December 12, 2017

Case of the month Apr '08: Episode #2

Click here for episode 1

RECAP: Aimee and Boyd have been infertile for three years. They’ve finished basic testing under the care of their regular OB. They’ve also been tried unsuccessfully on six cycles of Clomid. Their only significant findings include minimal endometriosis and periods that are just a tiny bit longer than average.

What additional testing would you do?

Before we answer that, let’s think about the basic principles of medical testing. This applies to infertility testing as well as to ANY general medical testing. Here are the factors to consider before deciding on whether or not to get particular test.

USEFULNESS: This is defined by whether or not the test results will affect your decisions. Some tests fall in the category of "gee, that’s nice to know", but since it does not change management, there is little reason to do it.
LIKELIHOOD OF POSITIVE FINDING: How likely is it that the test result will come back abnormal? For example, if there is some tropical parasite that is the cause of infertility in one out of a million couples, is it really worth testing?
COST: How much will doing the test cost you in terms of $$$, as well as inconvenience and/or suffering and/or danger? If we want to get really fancy, we can even factor in the cost of following up a false positive. This is a huge issue in general medicine. The only way for doctors to safely defend against frivolous lawsuits in this country today, is to do a lot of testing, much of it unnecessary from a medical point of view, but crucial to do from a medico-legal point of view. Sometimes, the testing will falsely end up showing something that is not really a problem, sort of a false alarm (better known as a false positive). However, once you have that positive result in front of you, you are forced to address it, even if it means sometimes putting the patient through unneeded invasive surgery. This is not a big problem in infertility, but my heart goes out to my fellow physicians in other specialties who have to deal with this on a regular basis.

There are hundreds of possible tests that I can order, but for Aimee and Boyd, AT THIS TIME BASED ON WHAT WE KNOW NOW, there is no pressing reason to order anything else. This might change in the future as the situation evolves and we learn more things, but for now, it’s better to focus our energy and resources on treatment rather than testing.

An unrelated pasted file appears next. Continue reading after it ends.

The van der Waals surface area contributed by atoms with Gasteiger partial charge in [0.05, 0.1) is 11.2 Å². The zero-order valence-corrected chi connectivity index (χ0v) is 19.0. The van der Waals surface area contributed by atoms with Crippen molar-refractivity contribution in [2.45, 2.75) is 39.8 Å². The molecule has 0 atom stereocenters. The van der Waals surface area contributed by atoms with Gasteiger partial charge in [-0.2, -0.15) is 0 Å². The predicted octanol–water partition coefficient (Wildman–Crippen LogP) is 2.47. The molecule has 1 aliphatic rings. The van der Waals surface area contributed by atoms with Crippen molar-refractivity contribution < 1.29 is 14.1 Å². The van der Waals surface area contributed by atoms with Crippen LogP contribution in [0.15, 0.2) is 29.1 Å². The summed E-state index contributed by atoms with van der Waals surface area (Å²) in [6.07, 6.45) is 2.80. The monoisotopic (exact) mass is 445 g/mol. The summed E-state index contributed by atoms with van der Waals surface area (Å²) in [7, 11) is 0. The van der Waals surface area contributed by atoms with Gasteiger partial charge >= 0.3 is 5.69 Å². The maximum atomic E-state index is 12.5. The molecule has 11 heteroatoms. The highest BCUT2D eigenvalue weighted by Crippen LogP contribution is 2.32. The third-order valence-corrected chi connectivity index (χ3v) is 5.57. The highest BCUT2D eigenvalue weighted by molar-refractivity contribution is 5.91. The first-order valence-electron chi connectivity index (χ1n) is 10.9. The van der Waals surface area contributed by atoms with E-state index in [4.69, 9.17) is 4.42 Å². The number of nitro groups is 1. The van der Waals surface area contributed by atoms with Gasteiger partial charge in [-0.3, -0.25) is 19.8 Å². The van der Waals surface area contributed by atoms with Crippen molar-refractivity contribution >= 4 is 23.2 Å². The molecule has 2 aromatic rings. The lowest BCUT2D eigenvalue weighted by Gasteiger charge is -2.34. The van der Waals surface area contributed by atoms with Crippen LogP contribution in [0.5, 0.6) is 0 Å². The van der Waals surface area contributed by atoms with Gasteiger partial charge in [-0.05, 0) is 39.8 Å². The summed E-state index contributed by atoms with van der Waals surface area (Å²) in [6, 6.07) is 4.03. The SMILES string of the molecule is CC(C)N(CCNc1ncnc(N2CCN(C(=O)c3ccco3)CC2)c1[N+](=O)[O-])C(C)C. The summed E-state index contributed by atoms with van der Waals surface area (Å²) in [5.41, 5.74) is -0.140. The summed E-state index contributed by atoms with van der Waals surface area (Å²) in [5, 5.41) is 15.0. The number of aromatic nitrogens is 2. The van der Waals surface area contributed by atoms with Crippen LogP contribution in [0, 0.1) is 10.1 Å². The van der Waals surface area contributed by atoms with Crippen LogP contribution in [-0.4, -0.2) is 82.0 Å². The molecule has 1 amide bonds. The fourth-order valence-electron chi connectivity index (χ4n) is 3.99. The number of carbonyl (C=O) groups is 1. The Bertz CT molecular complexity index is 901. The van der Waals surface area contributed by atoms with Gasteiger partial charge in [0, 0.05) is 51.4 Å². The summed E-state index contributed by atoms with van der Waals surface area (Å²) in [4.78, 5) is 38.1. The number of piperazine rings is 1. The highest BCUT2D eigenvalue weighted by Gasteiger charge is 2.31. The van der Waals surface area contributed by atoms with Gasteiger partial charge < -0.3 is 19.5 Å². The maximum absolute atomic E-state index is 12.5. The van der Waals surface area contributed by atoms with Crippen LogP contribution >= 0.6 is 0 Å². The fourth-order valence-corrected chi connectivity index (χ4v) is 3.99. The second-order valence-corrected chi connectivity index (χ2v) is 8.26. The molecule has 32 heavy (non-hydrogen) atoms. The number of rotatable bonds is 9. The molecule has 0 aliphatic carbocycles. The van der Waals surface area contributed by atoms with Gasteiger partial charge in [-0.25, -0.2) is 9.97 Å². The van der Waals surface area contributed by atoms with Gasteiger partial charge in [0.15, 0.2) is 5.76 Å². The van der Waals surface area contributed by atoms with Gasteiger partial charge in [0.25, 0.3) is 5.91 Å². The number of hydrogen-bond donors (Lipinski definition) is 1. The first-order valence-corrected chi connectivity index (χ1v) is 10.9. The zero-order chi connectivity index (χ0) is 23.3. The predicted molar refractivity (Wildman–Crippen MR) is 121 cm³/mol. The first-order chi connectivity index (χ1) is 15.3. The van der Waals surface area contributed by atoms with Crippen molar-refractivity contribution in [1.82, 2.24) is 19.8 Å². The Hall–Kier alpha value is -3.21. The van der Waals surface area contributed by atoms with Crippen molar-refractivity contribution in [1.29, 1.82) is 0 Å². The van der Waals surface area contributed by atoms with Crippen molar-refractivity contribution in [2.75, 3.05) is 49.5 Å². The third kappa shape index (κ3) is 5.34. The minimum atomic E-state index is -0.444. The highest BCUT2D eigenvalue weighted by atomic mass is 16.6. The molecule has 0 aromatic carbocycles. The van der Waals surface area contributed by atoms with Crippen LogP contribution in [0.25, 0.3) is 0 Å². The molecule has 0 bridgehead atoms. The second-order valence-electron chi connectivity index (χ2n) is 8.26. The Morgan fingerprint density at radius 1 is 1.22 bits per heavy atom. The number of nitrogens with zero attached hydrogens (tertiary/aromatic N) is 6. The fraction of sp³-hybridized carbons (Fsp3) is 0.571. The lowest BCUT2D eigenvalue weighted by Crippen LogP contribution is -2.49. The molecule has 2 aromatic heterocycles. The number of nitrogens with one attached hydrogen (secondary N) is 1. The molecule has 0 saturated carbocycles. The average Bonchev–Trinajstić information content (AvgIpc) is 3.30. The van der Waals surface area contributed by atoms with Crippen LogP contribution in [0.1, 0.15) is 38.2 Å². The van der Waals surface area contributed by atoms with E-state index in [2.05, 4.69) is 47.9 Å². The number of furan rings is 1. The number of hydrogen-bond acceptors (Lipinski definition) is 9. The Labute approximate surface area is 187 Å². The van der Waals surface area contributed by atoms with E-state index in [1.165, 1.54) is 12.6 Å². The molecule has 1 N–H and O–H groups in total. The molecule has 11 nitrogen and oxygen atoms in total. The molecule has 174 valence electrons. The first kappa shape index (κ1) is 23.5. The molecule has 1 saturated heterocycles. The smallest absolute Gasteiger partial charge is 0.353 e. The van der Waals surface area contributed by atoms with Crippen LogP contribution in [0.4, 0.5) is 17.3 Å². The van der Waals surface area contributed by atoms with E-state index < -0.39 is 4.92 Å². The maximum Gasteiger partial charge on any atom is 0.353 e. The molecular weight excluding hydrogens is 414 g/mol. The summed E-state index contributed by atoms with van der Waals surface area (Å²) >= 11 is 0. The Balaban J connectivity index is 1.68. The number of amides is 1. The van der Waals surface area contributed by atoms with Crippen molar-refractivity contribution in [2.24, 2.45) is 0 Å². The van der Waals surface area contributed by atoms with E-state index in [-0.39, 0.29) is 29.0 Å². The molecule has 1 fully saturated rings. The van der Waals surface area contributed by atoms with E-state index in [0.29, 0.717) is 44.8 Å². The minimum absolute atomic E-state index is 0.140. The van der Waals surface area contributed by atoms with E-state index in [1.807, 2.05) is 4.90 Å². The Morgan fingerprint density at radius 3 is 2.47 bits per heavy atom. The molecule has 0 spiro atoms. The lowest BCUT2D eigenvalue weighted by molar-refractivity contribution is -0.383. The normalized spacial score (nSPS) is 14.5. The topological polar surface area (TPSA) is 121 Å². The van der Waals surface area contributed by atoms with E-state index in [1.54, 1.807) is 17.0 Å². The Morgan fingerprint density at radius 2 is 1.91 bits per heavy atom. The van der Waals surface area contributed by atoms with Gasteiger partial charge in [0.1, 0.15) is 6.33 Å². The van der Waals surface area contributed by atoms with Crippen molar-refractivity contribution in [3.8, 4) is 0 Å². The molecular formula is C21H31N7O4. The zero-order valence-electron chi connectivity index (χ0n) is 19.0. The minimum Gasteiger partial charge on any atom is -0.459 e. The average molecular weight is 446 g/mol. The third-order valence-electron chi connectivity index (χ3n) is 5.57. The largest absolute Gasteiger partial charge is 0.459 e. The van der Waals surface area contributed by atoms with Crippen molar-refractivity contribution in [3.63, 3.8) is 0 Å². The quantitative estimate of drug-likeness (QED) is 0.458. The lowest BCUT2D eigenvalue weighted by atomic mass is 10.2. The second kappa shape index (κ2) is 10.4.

Often, patients come to my office with an article printed out from the internet asking me to order this test that they read about. Most of the time, I will explain the rationale behind NOT doing it. Other times, I will explain the pros and cons and leave it to the patient to individually decide if she wants it or not.

I’ll give an example. There is a common blood test used to get a general idea of a woman’s ovarian reserve (to sort of get an idea of how old her ovaries are). This test is called a day #3 FSH. For reasons I won’t go into here, it is only accurate if done in conjunction with a day #3 estradiol (E2). So we abbreviate this combination of tests as a D3 FSH/E2.

So should we do this test on Aimee? Wouldn’t it be nice to get a better idea of her ovarian age?
Let’s analyze the logic using the principles mentioned above.

COST: This is a pretty cheap test, easily done for under $200. It consists of one poke to get the blood. It’s non-invasive and has virtually no risk associated with doing it, unless perhaps you pass out while getting your blood drawn and bonk your head. So cost isn’t much of a factor.
LIKELIHOOD OF ABNORMALITY: At Aimee’s age, it is highly unlikely she is menopausal or even near menopause, especially since she has regular periods, has positive ovulation testing, does not get hot flashes and has ovaries which are normal-sized. This fact alone makes me very unexcited about ordering this test on her.
USEFULNESS: If her FSH comes back sky-high (indicating she is menopausal), that would be a shock and would not make sense. But still, would it change our management? Do you think that if a test claimed she was menopausal, we would all just nod our heads sadly and agree to give up, or to move on to using an egg donor, all on the basis of a blood test? Of course not. Most likely, Aimee would not believe it and would still like to try with her own eggs anyway.

Therefore, if someone comes to me waiving a printout and screaming, "This website says all infertile women should have their FSH checked. When are you going to check my FSH?", next time I can just give them a printout of this article for them to read first.

In summary, there is no absolute MUST-DO testing to perform for Aimee. I will concede that anyone can try and make an argument for this test or that test, but it will fail to be overwhelmingly convincing if you consider the balance of cost, usefulness and likelihood of a positive. Again, this strongly applies to where we are NOW.  That may change, so that we might get some more tests on Aimee in the future, as things unfold. But I wouldn’t get anything just yet, which brings us to the next issue, that of choice of treatment options…

Click here for episode 3